Wildfire smoke is currently impacting the Bellevue Area and is a mixture of small particles, gases and water vapor. The primary health concern is the small particles. These small particles can cause burning eyes, runny nose, scratchy throat, headaches and illness (i.e., bronchitis). They can also worsen chronic heart and lung disease (i.e., asthma, emphysema and COPD).
Avoid breathing smoke if you can help it. If you are healthy, you usually are not at a major risk from smoke. People at risk include those with heart or lung diseases, children and older adults.
Get Current Updates:
- Washington State Department of Natural Resources
Washing DNR and Washington wildfire response partners work to ensure you receive accurate information as quickly as possible.
Centers for Disease Control and Prevention – Wildfire Smoke
Wildfire smoke can harm you in multiple ways. Smoke can hurt your eyes, irritate your respiratory system, and worsen chronic heart and lung diseases. This fact sheet tells you how you can protect your health and be safe if you are exposed to wildfire smoke.
- AirNow – Quality check based on zip code
Air quality has an impact on health, review the index using your zip code to determine the level of safety in your area.
- Inciweb website
Provides information on large wildfires burning throughout the nation, including Washington.
- Northwest Interagency Coordination Center
A blog with official fire information. You can also follow them in Twitter at @nwccinfo.
- National Wildfire Coordinating Group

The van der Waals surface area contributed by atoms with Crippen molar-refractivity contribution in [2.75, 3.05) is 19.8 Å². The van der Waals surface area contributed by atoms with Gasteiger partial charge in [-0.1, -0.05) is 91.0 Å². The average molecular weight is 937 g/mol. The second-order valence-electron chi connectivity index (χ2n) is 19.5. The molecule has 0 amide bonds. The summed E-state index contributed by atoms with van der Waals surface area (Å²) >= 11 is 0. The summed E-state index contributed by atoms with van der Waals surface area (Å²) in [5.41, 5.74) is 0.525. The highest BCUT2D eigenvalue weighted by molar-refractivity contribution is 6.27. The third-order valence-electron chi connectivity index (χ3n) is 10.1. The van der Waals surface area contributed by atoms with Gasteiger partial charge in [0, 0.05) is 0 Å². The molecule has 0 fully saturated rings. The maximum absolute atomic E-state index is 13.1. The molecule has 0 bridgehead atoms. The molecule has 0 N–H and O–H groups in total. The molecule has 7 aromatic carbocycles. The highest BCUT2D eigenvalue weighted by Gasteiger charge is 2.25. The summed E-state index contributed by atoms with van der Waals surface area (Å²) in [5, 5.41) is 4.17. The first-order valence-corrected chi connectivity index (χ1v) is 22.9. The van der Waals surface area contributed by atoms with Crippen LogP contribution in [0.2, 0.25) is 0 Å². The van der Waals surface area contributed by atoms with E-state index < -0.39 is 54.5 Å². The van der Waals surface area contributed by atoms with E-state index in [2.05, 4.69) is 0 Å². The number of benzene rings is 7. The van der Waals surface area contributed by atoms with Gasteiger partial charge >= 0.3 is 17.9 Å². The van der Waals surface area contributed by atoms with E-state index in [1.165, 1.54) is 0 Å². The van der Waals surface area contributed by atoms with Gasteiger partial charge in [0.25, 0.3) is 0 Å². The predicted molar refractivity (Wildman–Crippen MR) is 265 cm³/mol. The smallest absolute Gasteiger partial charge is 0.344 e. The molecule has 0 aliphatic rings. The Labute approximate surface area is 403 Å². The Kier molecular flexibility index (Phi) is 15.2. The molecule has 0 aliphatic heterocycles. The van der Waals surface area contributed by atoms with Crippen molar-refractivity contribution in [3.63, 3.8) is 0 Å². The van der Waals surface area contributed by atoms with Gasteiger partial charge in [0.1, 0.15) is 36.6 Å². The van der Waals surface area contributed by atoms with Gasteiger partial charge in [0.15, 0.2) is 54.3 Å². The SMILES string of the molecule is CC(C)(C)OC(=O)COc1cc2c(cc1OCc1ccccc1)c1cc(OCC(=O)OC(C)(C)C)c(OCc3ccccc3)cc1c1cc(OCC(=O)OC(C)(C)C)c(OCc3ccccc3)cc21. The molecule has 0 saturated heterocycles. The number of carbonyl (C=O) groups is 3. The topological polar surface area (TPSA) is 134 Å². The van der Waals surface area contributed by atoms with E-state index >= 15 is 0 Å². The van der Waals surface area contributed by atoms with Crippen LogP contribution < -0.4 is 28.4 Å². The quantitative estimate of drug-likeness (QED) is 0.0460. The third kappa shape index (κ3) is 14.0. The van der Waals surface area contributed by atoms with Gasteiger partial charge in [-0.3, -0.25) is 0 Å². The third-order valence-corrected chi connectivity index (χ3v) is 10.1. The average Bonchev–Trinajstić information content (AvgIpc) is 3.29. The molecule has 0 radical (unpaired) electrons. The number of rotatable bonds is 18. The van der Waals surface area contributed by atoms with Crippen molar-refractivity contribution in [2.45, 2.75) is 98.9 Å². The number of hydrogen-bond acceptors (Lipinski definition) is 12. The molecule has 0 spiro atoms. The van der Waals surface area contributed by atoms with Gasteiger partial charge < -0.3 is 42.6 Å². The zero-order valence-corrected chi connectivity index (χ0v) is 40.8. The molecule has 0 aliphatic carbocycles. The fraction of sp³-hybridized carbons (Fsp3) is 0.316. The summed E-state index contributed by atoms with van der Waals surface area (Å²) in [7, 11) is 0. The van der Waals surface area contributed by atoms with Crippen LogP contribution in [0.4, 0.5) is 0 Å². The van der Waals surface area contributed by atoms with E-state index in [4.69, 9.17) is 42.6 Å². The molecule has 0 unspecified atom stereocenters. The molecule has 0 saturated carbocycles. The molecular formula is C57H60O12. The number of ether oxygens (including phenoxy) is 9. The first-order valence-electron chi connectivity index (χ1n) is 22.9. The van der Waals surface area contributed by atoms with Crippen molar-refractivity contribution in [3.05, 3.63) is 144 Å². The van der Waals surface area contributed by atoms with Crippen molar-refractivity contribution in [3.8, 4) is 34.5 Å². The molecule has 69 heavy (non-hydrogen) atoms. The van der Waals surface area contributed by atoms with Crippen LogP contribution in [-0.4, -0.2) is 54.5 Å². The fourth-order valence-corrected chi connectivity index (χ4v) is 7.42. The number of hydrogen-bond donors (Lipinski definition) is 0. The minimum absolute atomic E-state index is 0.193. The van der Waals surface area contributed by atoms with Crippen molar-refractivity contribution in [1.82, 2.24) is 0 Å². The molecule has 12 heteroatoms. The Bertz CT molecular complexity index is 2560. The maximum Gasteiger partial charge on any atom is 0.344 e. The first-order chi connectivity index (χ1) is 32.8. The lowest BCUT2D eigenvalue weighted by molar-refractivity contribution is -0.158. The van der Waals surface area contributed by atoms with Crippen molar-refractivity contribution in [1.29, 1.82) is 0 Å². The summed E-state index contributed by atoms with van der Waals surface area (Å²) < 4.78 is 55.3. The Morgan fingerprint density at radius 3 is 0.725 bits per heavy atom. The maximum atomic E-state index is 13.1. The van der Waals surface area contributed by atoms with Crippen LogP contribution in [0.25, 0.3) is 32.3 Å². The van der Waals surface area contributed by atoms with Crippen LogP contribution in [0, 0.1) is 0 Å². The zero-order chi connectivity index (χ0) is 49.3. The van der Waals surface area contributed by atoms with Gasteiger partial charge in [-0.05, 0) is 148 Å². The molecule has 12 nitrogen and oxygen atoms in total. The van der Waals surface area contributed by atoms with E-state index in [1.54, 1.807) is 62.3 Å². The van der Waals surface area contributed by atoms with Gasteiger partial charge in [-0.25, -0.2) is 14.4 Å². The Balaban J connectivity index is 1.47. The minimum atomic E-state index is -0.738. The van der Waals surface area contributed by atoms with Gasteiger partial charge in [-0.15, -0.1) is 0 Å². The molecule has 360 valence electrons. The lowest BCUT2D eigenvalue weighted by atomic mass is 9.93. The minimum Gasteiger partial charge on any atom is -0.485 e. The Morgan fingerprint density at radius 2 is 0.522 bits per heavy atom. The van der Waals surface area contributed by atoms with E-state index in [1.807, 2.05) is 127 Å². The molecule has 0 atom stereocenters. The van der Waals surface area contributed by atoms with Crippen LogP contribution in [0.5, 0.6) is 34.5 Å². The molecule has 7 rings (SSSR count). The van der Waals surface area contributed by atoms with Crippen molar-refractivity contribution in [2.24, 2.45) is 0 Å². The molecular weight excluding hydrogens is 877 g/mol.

Provides a map of basic information, such as jurisdiction, on medium and large active fires. Note: the map is based on the best available data, which can change quickly as wildfires unfold. For the most accurate and/or current perimeter data, contact the agency with jurisdiction.
- COVID-19 and Wildfires Frequently Asked Questions from the CDC
- Wildfires: Protect Yourself and Your Community
- Wildfires: Before, During, and After
- Use Respirators to Protect Your Lungs
- Helping Families Deal with the Stress of Relocation after a Disaster
- Coping with a Disaster or Traumatic Event from the CDC
- Hazards During Cleanup Work Following Wildfires (Part 1)
- Hazards During Cleanup Work Following Wildfires (Part 2)
Disclaimer: This website is intended for general information. It does not provide with specific direction, advice, or recommendations. Please contact an appropriate professional for questions concerning your particular situation.
Last Updated September 14, 2020